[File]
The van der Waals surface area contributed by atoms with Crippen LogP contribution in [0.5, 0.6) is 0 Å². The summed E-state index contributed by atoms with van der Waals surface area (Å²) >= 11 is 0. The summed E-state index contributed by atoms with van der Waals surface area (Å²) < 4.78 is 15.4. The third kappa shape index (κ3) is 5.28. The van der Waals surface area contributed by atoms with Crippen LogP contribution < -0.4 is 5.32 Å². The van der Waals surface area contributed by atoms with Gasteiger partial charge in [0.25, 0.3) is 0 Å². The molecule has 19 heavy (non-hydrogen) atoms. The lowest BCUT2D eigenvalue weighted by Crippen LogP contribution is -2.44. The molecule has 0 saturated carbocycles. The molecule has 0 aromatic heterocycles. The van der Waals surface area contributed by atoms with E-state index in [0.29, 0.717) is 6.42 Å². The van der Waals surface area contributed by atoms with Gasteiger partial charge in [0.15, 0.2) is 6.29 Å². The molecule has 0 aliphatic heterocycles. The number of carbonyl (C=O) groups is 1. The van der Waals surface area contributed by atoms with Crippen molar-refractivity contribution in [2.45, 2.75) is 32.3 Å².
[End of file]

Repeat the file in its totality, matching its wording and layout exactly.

The van der Waals surface area contributed by atoms with Crippen LogP contribution in [0.5, 0.6) is 0 Å². The summed E-state index contributed by atoms with van der Waals surface area (Å²) >= 11 is 0. The summed E-state index contributed by atoms with van der Waals surface area (Å²) < 4.78 is 15.4. The third kappa shape index (κ3) is 5.28. The van der Waals surface area contributed by atoms with Crippen LogP contribution < -0.4 is 5.32 Å². The van der Waals surface area contributed by atoms with Gasteiger partial charge in [0.25, 0.3) is 0 Å². The molecule has 19 heavy (non-hydrogen) atoms. The lowest BCUT2D eigenvalue weighted by Crippen LogP contribution is -2.44. The molecule has 0 saturated carbocycles. The molecule has 0 aromatic heterocycles. The van der Waals surface area contributed by atoms with E-state index in [0.29, 0.717) is 6.42 Å². The van der Waals surface area contributed by atoms with Gasteiger partial charge in [0.15, 0.2) is 6.29 Å². The molecule has 0 aliphatic heterocycles. The number of carbonyl (C=O) groups is 1. The van der Waals surface area contributed by atoms with Crippen molar-refractivity contribution in [2.45, 2.75) is 32.3 Å².